Fictionalism  

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Train wreck at Montparnasse (October 22, 1895) by Studio Lévy and Sons.
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Train wreck at Montparnasse (October 22, 1895) by Studio Lévy and Sons.

Fictionalism is a methodological theory in philosophy that suggests that statements of a certain sort should not be taken to be literally true, but merely as a useful fiction. Two important strands of fictionalism are modal fictionalism (which states that possible worlds, regardless of whether they exist or not, may be a part of a useful discourse) and mathematical fictionalism, which states that talk of numbers and other mathematical objects is nothing more than a convenience for doing science. Also in meta-ethics, there is an equivalent position called moral fictionalism.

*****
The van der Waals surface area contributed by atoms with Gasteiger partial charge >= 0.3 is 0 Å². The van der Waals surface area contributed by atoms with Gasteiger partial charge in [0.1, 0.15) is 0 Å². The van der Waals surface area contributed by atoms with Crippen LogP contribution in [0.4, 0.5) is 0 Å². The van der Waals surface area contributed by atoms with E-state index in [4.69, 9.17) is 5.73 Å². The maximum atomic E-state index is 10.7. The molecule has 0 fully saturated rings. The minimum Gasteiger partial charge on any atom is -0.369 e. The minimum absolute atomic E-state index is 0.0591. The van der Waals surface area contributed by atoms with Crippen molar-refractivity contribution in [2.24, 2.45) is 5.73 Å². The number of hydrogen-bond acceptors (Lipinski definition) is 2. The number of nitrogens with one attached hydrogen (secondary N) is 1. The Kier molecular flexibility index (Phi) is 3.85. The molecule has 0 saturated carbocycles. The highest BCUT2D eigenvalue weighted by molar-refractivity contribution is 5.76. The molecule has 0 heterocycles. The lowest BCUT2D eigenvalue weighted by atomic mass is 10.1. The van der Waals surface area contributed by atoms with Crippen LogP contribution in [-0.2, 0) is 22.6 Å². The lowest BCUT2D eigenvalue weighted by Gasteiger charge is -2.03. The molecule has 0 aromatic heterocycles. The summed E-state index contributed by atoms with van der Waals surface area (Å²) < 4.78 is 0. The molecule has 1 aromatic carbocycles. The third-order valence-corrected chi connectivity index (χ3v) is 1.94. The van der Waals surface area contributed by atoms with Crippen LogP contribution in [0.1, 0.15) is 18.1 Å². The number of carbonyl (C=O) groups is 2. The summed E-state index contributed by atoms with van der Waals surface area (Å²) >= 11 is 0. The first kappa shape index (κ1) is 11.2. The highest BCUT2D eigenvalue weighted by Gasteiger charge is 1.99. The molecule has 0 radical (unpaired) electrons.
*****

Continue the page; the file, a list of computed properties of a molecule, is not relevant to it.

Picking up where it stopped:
Fictionalism consists in at least the following three theses:

  1. Claims made within the domain of discourse are taken to be truth-apt; that is, true or false.
  2. The domain of discourse is to be interpreted at face value--not reduced to meaning something else.
  3. The aim of discourse in any given domain is not truth, but some other virtue(s) (e.g., simplicity, explanatory scope).

See also




Unless indicated otherwise, the text in this article is either based on Wikipedia article "Fictionalism" or another language Wikipedia page thereof used under the terms of the GNU Free Documentation License; or on original research by Jahsonic and friends. See Art and Popular Culture's copyright notice.

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